What did one math book say to the other?

Terrible math jokes for Pi Day. And, a Pi Pie. (It’s cranberry-apple.)

Q: What did one math book say to the other?

A: Don’t bother me. I’ve got my own problems.

Q: Why should you never mention the number 288?

A: Because it’s two gross.

Q: Why do plants hate math?

A: It gives them square roots.

Q: Why did the student get upset when the teacher called her average?

A: It was a mean thing to say.

Q: How do you stay warm in a cold room?

A: Go to a corner. It’s always 90 degrees.

Q: What did the zero say to the eight?

A: Nice belt!

Q: Why did pi get its driver’s license revoked?

A: Because it didn’t know when to stop.

Q: What do you get when you take the sun and divide its circumference by its diameter?

A: Pi in the sky.

Q: What is a math teacher’s favorite vacation destination?

A: Times Square.

Q: Have you heard the latest statistics joke?

A: Probably.

Q: Why is it sad that parallel lines have so much in common?

A: Because they’ll never meet.

Q: Why is the obtuse angle upset?

A: Because it is never right.

Q: Why does no one ever speak to circles?

A: Because there’s no point.

Q: What do you call friends who love math?

A: Algebros.

Q: Why do atheists have trouble with exponents?

A: They don’t believe in higher powers.



Somewhere in the world there must be a person turning ten years old on this day, perhaps even someone actually born at 10:10 in the morning. Happy Birthday to you! It’s a special one.

In honor of this day, here is a page from my daughter’s first grade homeschooling main lesson book, Numbers. I don’t know about you, but I am perfectly content to be living in a base-ten number world, with the ten represented by a one followed by a zero. And it was not a foregone conclusion. We could be living in a base-twenty world, like the ancient Mayan, Aztec, Celtic, and Germanic peoples (remnants of which groupings by twenty survive in some modern European counting systems). Or a base-sixty world, like the Babylonians. Or, we could be using base ten but still be lumbering along in lengthy strings of Roman numerals, with nary a zero to be seen. And the computer would never have been born.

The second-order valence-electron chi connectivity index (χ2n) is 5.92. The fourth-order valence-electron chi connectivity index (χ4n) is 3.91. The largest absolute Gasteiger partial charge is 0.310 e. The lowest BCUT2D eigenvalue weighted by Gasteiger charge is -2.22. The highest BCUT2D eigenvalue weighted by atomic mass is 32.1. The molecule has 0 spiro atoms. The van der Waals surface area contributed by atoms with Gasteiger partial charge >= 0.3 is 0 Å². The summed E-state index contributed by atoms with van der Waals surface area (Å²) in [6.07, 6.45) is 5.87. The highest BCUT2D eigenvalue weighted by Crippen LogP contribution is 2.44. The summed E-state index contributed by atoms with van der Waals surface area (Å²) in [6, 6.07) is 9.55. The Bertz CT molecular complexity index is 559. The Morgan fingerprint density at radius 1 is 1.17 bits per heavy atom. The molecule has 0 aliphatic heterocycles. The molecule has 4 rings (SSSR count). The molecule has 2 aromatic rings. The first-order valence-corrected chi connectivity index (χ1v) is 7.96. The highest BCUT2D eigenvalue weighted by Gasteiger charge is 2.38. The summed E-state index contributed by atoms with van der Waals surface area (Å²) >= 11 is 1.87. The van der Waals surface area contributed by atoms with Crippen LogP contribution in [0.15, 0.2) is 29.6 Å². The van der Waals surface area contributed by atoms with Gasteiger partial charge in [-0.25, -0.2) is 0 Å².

Crazy for Math

This is a page of the Improper Fractions lesson from our homeschooling Fractions block. I hope to get the entire book up on the Homeschooling page eventually. For now it serves as an introduction for what I am about to tell you.


Recently a big group of us had dinner at the home of our friends Lynn and Giovanni. The meal ended with everyone playing with math puzzles and games around the dining room table. Lynn, a Math Whiz, owns hundreds of them. For years she was a math instructor and tutor. Then in 1999 she developed a summer Math Camp called “MathTree.” It’s not only for kids struggling with math, but also for kids who can’t get enough and want it included in their summers. (I understand that there actually ARE such children, although none has shown up in my family.)

MathTree has taken off—that first summer there were two locations, and now there are 26 of them (!!!), for kids ages five to teens, all over the Washington metropolitan area. Lynn has developed a hands-on approach using objects, games, puzzles, and real-life experiences. (I was reading the fliers for the camp choices and thinking I might like to sign up myself! except they don’t have my age group.) If you are looking for an unusual kids’ math camp, MathTree might be just the ticket. So I’m putting a link to the website and brochure here. As my husband and I frequently remind each other, Someday Our Children Will Thank Us.